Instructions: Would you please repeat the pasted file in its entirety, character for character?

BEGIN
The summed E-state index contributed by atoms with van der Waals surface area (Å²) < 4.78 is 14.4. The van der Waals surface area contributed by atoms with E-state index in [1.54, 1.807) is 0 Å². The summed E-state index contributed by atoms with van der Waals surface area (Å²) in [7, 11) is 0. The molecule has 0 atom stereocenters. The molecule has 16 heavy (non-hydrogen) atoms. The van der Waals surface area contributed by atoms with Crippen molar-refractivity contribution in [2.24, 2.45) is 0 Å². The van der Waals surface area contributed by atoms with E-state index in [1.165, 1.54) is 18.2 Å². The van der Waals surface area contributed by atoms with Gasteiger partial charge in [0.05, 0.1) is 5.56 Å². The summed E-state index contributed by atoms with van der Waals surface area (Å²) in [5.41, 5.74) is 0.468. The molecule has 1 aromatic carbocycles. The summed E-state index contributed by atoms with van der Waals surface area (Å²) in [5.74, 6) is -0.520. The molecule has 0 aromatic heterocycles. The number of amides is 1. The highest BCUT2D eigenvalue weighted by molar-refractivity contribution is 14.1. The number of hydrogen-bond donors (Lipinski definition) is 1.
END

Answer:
The summed E-state index contributed by atoms with van der Waals surface area (Å²) < 4.78 is 14.4. The van der Waals surface area contributed by atoms with E-state index in [1.54, 1.807) is 0 Å². The summed E-state index contributed by atoms with van der Waals surface area (Å²) in [7, 11) is 0. The molecule has 0 atom stereocenters. The molecule has 16 heavy (non-hydrogen) atoms. The van der Waals surface area contributed by atoms with Crippen molar-refractivity contribution in [2.24, 2.45) is 0 Å². The van der Waals surface area contributed by atoms with E-state index in [1.165, 1.54) is 18.2 Å². The van der Waals surface area contributed by atoms with Gasteiger partial charge in [0.05, 0.1) is 5.56 Å². The summed E-state index contributed by atoms with van der Waals surface area (Å²) in [5.41, 5.74) is 0.468. The molecule has 1 aromatic carbocycles. The summed E-state index contributed by atoms with van der Waals surface area (Å²) in [5.74, 6) is -0.520. The molecule has 0 aromatic heterocycles. The number of amides is 1. The highest BCUT2D eigenvalue weighted by molar-refractivity contribution is 14.1. The number of hydrogen-bond donors (Lipinski definition) is 1.